Despite a difficult market last year for mutual fund investors, independent fund directors awarded themselves an 11 percent average pay raise in 2000.
That represents the largest compensation gain in the past eight years, according to Management Practice, the New York consulting firm that specializes in the governance of mutual funds and annually surveys independent mutual fund directors compensation.
The median annual compensation for an independent director who oversaw a fund complex with between $5 billion and $10 billion in assets was $49,930, but that grew to $106,000 for fund directors whose complex managed $50 billion or more. Annual director pay was only $7,250 for directors of fund complexes with less than $1 billion in assets.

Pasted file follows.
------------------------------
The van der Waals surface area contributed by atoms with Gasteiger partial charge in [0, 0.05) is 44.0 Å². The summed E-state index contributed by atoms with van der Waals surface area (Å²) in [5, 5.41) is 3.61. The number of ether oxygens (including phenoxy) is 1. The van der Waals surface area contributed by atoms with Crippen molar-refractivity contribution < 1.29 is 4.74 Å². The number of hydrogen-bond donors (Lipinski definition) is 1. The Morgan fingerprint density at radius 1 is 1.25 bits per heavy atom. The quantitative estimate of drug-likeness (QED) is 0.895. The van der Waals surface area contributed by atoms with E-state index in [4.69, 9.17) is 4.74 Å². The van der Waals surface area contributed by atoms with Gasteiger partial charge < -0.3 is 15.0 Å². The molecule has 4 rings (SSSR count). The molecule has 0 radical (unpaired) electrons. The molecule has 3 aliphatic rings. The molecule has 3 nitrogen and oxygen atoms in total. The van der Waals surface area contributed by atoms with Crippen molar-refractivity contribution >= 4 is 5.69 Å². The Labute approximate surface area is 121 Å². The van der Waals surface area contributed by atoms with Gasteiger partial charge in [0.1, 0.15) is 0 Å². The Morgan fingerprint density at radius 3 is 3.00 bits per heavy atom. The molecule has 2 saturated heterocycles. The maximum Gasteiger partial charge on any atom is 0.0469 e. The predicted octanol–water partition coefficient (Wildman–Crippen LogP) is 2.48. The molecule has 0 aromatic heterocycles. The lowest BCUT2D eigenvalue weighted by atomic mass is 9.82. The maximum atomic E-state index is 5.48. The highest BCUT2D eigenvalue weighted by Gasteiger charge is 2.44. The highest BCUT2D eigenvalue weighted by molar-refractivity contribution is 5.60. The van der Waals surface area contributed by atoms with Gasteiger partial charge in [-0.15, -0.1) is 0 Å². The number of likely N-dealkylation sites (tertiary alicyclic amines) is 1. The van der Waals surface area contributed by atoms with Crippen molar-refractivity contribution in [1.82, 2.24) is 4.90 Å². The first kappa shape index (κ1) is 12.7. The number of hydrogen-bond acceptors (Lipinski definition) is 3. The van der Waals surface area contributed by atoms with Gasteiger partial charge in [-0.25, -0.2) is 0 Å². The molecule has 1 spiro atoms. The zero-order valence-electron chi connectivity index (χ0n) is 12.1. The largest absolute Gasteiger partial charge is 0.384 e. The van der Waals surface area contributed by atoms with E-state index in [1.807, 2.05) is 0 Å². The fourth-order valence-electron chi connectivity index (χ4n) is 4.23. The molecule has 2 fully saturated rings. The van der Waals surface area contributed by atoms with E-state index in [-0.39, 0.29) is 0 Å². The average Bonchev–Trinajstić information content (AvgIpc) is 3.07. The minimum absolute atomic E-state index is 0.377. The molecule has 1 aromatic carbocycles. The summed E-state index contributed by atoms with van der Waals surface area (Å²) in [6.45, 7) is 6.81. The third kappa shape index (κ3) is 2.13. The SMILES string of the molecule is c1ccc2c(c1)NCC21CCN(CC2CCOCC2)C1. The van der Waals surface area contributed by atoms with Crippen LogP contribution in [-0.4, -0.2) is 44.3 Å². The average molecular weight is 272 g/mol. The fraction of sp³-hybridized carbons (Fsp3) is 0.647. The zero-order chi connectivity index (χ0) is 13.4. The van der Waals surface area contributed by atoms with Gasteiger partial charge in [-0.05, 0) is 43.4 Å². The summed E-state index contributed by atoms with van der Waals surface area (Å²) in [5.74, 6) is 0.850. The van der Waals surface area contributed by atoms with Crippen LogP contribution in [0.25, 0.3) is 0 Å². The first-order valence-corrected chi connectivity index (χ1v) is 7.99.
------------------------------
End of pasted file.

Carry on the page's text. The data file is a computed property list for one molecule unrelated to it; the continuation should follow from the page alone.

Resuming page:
Data from Management Practices study were released yesterday.
The record increase in compensation is, in part, attributable to former SEC Chairman Levitts appeal for independent fund directors to become more involved in the governance process, said Management Practice said. Directors, who set their own pay, felt that since the SEC expected more work for them, they should be paid more, said Management Practice.
The survey also found that while overall pay increased, the cost per director, per fund governed has fallen from $2,289 in 1994 to $1,900 in 2000.
The survey also found that the typical board has between nine and 11 members, that 71 percent of board chairpersons are affiliated not independent directors, and that only six percent of all fund groups have retirement compensation plans.